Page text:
It is debatable whether racking in a van on an auction lane helps or hinders its value. Alexander points out it is likely to be specific to the original owner’s needs and thus best removed prior to resale. The exception is for standard specifications that will suit the majority of fleet operations. But Autorola’s Blunt notes it could be worth leaving racking in because if a small business needs it they will retain it, but if not they can easily take it out and sell the kit on.
Roger Holder, Hitachi Capital’s CV remarketing boss, concurs: “In my opinion, racking should always be left in a vehicle when remarketing, as it increases the desirability of the vehicle by giving the trade the choice to sell as a standard vehicle with the racking removed or sell as a specialist vehicle with the racking in situ.”
While factory-converted or industry-recognised conversions make premium values, Holder warns: “Homespun conversions, such as a second row of seats that don’t match the factory trim or poorly fitted side windows and trim level can have a detrimental effect on the price achieved in remarketing. This type of conversion can dramatically reduce the vehicle’s value and even make it worth less than a standard vehicle.”
John Davies, chairman of the Vehicle Remarketing Association, goes further: “An aftermarket conversion to non-industry standard is the kiss of death. Whole Vehicle Type Approval covers this off for first-life operators. It’s when vans are used and sold that other alterations can be made.”
Davies says messing vans, fitted with washing and toilet facilities for work teams located at remote sites, are invariably popular second-hand buys, and both Holder of Hitachi and Mark Lovett, Leaseplan’s CV boss, say auction demand is always strong for what Lovett describes as “staycation” conversions such as combis and VW camper vans.
Mycarcheck’s Hill says a VW Transporter T5 in good nick will always attract attention due to its potential for camper conversion, while Shoreham’s Spencer adds: “Having a second row of seats in a van professionally fitted by the manufacturer or dealer gives a panel van extra flexibility and value provided that rear windows are not fitted to the van, which changes the vehicle’s status to a car and means operators can’t recover the VAT on the vehicle purchase.”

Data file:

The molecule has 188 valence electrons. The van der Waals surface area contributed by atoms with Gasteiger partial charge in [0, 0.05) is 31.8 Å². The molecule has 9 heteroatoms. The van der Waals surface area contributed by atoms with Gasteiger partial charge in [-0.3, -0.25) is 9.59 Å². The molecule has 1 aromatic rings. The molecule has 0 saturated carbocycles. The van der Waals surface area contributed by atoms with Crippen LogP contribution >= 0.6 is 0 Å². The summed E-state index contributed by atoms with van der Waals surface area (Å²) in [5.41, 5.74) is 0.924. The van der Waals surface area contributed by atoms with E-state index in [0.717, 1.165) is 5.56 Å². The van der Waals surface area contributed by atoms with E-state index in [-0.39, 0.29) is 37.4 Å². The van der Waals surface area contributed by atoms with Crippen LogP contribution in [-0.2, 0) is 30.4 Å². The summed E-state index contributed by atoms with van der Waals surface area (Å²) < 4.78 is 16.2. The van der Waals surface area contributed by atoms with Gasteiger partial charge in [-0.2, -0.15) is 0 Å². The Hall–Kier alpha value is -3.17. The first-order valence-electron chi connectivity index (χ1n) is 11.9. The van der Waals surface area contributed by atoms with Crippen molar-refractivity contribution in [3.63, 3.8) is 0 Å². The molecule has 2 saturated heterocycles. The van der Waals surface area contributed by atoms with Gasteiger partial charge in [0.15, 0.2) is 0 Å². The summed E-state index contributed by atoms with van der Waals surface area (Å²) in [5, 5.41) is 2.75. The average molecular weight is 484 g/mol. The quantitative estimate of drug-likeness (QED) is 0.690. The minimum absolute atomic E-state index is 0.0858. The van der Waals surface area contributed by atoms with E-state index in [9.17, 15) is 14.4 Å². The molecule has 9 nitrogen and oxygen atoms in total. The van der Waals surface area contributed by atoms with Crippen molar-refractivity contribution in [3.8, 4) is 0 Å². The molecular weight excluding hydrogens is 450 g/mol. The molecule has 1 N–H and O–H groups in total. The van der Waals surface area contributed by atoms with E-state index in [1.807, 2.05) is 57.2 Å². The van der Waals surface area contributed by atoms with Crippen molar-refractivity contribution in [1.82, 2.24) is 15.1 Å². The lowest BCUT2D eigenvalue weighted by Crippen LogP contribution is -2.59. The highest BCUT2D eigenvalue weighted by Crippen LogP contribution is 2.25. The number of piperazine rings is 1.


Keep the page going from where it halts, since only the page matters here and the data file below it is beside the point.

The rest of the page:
As well as condition, the quality of conversion and the converter’s reputation, Lovett says a manufacturer’s warranty will boost a vehicle’s remarketing value.
When it comes to blue light conversions, if the intention is to sell for use in the UK, the vendor is responsible for ensuring that any specialist equipment has been removed or disabled. The prices achieved for such stock will typically be low, says Glass’s Alexander, but adds: “If such vehicles are exported in order to continue being used in blue light service, their prospects are far brighter and the prices achieved can be surprisingly strong.”
Mycarcheck’s Hill points out decommissioned blue light vehicles tend to be older (five to seven years) before becoming available to private buyers. But he says ex-ambulances in particular have “something of a cult following as either campers or burger vans”.
The price that buyers are prepared to pay for used converted LCVs reflects demand, condition, presentation and equipment. As a rule of thumb, as is the case for all used vans, high mileage and poor condition generally equates to lower values.